different perspective sort of like arranging a jigsaw puzzle
in your mind. But the key here is, you cannot cram things into
your mind or you cannot spend two days and it doesn’t work
like that. But if you spend 15 minutes, over 10 days, you know,
15 minutes every day, then you will see completely different
results. I wish I could hang this near my
desk and look at this advice every day. I think, and I
believe I read this in an article like Steve Jobs had an
intuition for great products. Great data, scientists have
intuition for data and I like you said it, it’s intuitive
intuition that builds over years of experience or hours of having
absolutely no clue of how things work. Yes, and initially to do
something, it takes you two hours, but then, you know, you
suddenly can do the thing in five minutes. And you know, and
it’s like a snowball effect, you know, where it just keeps
growing. Definitely. Now talking about
teaching basics. I’m not sure at one point, this happened, but
you’ve been sharing tutorials on Kaggle starter packs for the
community. How was this idea born? And was in this taking
time away from your learning journey? Why did you invest so
much time into it? Because it does take a lot of time. It does take a lot of time. And,
you know, like, fundamentally, I believe that we’re all in this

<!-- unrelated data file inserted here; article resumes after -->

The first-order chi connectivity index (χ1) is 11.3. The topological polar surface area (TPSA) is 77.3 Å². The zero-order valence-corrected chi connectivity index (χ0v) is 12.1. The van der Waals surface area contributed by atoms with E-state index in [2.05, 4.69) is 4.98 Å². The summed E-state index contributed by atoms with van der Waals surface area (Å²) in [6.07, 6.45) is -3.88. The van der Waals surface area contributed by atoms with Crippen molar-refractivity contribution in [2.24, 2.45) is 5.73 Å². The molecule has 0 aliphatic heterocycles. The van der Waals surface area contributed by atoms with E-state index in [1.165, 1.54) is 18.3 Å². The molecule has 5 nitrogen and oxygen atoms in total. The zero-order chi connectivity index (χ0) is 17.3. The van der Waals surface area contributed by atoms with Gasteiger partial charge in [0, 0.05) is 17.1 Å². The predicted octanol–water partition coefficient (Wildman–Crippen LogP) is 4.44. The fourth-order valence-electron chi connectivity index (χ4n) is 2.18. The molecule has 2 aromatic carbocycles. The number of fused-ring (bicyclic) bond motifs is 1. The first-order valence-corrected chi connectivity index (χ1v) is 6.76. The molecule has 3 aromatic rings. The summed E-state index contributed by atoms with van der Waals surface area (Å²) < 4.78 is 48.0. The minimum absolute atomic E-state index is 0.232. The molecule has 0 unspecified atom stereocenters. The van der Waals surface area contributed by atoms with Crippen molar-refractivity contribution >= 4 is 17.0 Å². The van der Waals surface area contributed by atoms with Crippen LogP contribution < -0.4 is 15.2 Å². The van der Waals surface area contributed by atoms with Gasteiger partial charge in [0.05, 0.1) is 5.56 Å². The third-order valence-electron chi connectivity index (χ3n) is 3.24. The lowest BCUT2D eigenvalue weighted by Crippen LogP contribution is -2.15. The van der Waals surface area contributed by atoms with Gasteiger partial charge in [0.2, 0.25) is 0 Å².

together. And like, I mean, people who are trying to learn
something man, or machine or people who do machine learning.
So if you learn something, it’s propably nice to see if you can
maybe help someone who’s on the same path as you are. So there’s
definitely that but as a source of motivation for my actions,
but that would definitely not be enough to warrant the amount of
time that it took to create all these materials. And the reason
I did it is that it was a natural extension from, you
know, from how we talked about learning the fast.ai. Basically,
I did it to learn, like each of these starter packs I created
because there was some concept I wanted to practice. It might
have been a new version of the library or a new technique. It’s
also awesome for learning how to write code clearly, how to
create those tutorial style notebooks, which is what I’m now
using at work, you know, I work remotely and I don’t see myself
ever working from an office ever again. And you have these
notebooks, you shared them with your colleagues and they can